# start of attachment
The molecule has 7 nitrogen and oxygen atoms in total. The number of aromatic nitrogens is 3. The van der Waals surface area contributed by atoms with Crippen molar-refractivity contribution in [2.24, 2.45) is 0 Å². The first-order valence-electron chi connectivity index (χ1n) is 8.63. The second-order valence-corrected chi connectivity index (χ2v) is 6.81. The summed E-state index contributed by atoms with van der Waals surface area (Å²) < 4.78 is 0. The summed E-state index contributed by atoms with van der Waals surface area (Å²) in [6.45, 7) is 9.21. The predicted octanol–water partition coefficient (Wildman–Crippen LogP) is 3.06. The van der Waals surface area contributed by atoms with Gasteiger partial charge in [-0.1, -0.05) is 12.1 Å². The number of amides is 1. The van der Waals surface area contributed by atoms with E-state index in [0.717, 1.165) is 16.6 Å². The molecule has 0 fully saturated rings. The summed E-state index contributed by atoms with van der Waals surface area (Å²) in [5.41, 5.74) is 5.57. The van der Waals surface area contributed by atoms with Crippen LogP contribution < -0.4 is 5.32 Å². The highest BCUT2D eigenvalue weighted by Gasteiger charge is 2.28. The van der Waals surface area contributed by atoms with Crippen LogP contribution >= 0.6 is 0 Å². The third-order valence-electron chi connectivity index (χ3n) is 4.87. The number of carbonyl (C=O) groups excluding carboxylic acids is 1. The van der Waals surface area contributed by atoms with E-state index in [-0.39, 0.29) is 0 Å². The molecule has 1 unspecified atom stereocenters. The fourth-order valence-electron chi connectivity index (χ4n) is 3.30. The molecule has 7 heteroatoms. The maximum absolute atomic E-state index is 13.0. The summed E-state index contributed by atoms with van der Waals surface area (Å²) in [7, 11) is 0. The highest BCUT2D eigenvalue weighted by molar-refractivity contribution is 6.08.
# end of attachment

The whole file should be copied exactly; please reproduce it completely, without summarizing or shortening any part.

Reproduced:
The molecule has 7 nitrogen and oxygen atoms in total. The number of aromatic nitrogens is 3. The van der Waals surface area contributed by atoms with Crippen molar-refractivity contribution in [2.24, 2.45) is 0 Å². The first-order valence-electron chi connectivity index (χ1n) is 8.63. The second-order valence-corrected chi connectivity index (χ2v) is 6.81. The summed E-state index contributed by atoms with van der Waals surface area (Å²) < 4.78 is 0. The summed E-state index contributed by atoms with van der Waals surface area (Å²) in [6.45, 7) is 9.21. The predicted octanol–water partition coefficient (Wildman–Crippen LogP) is 3.06. The van der Waals surface area contributed by atoms with Gasteiger partial charge in [-0.1, -0.05) is 12.1 Å². The number of amides is 1. The van der Waals surface area contributed by atoms with E-state index in [0.717, 1.165) is 16.6 Å². The molecule has 0 fully saturated rings. The summed E-state index contributed by atoms with van der Waals surface area (Å²) in [5.41, 5.74) is 5.57. The van der Waals surface area contributed by atoms with Crippen LogP contribution < -0.4 is 5.32 Å². The highest BCUT2D eigenvalue weighted by Gasteiger charge is 2.28. The van der Waals surface area contributed by atoms with Crippen LogP contribution >= 0.6 is 0 Å². The third-order valence-electron chi connectivity index (χ3n) is 4.87. The number of carbonyl (C=O) groups excluding carboxylic acids is 1. The van der Waals surface area contributed by atoms with E-state index in [-0.39, 0.29) is 0 Å². The molecule has 1 unspecified atom stereocenters. The fourth-order valence-electron chi connectivity index (χ4n) is 3.30. The molecule has 7 heteroatoms. The maximum absolute atomic E-state index is 13.0. The summed E-state index contributed by atoms with van der Waals surface area (Å²) in [7, 11) is 0. The highest BCUT2D eigenvalue weighted by molar-refractivity contribution is 6.08.